Armed Forces - a4a1 - British Army - The Household Cavalry & Royal Armoured Corps Summary & Cavalry Regiments




The Household Cavalry (HCav) and The Royal Armoured Corps (RAC) are grouped together as one arm and have traditionally provided the armoured (tank) forces and the armoured reconnaissance component of the British Army.

The Household Cavalry and the RAC is composed of 10 regular regiments (including the two regiments of the Household Cavalry, discussed below) and the four reserve Yeomanry Regiments with the Army Reserve. Apart from the Royal Tank Regiment, which was formed in the First World War with the specific task of fighting in armoured vehicles, the regular element of the RAC is provided by the successors of those regiments that formed the mounted units of the pre mechanised era. The Yeomanry Regiments are tasked with providing a variety of operational reinforcement tasks in support of the regular RAC.

Although very much part of the RAC as an 'Arm' the Household Cavalry (HCav) is a distinct corps consisting of two regiments. The Household Cavalry Mounted Regiment (HCMR), which is permanently stationed in London, has the task of providing mounted troops for state ceremonial functions. The Household Cavalry Regiment (HCR) is stationed in Windsor and is an Armoured Cavalry Regiment that plays a full role in operational and training activity within the Field Army. Officers and soldiers from the Household Cavalry are posted between the two regiments as needs dictate (For general purposes, in this publication, the term RAC includes the HCav).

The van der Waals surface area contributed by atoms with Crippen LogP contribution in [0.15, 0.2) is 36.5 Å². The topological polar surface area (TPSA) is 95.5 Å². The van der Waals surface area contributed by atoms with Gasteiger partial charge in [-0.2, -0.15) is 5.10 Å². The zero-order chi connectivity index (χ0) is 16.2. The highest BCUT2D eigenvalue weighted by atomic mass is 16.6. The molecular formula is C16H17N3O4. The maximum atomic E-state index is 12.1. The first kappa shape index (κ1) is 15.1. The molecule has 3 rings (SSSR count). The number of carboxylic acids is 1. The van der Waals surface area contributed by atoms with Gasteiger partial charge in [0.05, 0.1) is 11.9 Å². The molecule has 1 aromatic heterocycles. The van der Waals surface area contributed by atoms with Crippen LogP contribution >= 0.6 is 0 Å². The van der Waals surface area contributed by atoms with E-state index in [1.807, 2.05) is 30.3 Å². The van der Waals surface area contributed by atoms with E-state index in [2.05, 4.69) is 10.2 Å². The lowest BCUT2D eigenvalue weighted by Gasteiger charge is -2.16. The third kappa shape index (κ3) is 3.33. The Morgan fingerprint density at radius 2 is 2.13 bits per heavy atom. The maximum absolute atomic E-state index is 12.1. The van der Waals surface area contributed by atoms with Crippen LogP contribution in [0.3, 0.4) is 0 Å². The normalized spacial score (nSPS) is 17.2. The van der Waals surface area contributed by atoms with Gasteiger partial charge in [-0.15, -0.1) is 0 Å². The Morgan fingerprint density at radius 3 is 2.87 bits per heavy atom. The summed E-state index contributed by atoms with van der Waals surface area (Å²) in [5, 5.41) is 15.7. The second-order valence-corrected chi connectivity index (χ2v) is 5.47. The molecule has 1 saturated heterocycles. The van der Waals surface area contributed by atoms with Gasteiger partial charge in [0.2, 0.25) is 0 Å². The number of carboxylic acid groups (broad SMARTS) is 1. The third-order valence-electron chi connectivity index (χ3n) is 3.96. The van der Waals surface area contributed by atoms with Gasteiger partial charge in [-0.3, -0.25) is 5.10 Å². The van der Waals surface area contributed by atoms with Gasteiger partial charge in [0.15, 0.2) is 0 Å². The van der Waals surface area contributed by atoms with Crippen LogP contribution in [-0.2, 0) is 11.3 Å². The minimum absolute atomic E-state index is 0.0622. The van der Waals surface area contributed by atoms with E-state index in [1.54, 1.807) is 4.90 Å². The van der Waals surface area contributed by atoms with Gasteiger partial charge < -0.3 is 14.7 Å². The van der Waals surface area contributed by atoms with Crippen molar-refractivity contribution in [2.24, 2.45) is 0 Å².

Armour has provided battle winning shock action and firepower since the earliest tanks helped to break the stalemate of the Western Front during the First World War. In the same way, armoured reconnaissance, with the ability to penetrate the enemy’s forward defences and gain information by using stealth and firepower, has shaped the way in which armour has been used to its best advantage.

Defence represents the best use of ground features in conjunction with engineering and concealed firepower. The ability of armour to overwhelm all but the heaviest defences and deliver a group of highly capable armoured fighting platforms into the combat area remains a battle winning capability embraced by all major armies.

Armoured Cavalry Regiments with a total unit strength figure of 528 personnel provide the reconnaissance and surveillance capability previously provided by Force Reconnaissance Regiments. Until the arrival into service of the Scout SV in 2020, these regiments will continue to use the Combat Vehicle Reconnaissance (Tracked).

The Light Cavalry Regiments with a total unit strength figure of figure of 402 personnel will provide a mobile tactical reconnaissance capability in both mounted and dismounted roles. In the main Light Cavalry Regiments will be equipped with Jackal and Coyote vehicles.

T56 Regiments with a total unit strength figure of 587 personnel will continue to be equipped with Challenger 2 Main Battle Tanks.


Regiment Army 2020 Role Location Affiliated Reserve Unit
Household Cavalry Regiment Armoured Cavalry Windsor  
Royal Dragoon Guards Armoured Cavalry Catterick  
Royal Lancers Armoured Cavalry Catterick  
Light Dragoons Light Cavalry Catterick The Queens Own Yeomanry (R) (Newcastle)
1st Queen's Dragoon Guards Light Cavalry Swanton Morley The Royal Yeomanry (R) (London)
The Royal Scots Dragoon Guards Light Cavalry Leuchars The Scottish and North Irish Yeomanry
1st Royal Tank Regiment Armour (T56) Tidworth Royal Wessex Yeomanry (R)
Kings Royal Hussars Armour (T56) Tidworth Royal Wessex Yeomanry (R)
Queen’s Royal Hussars Armour (T56) Tidworth Royal Wessex Yeomanry (R)
Under the Army 2020 plans the overall establishment of the Royal Armoured Corps will be around 6,000 personnel.


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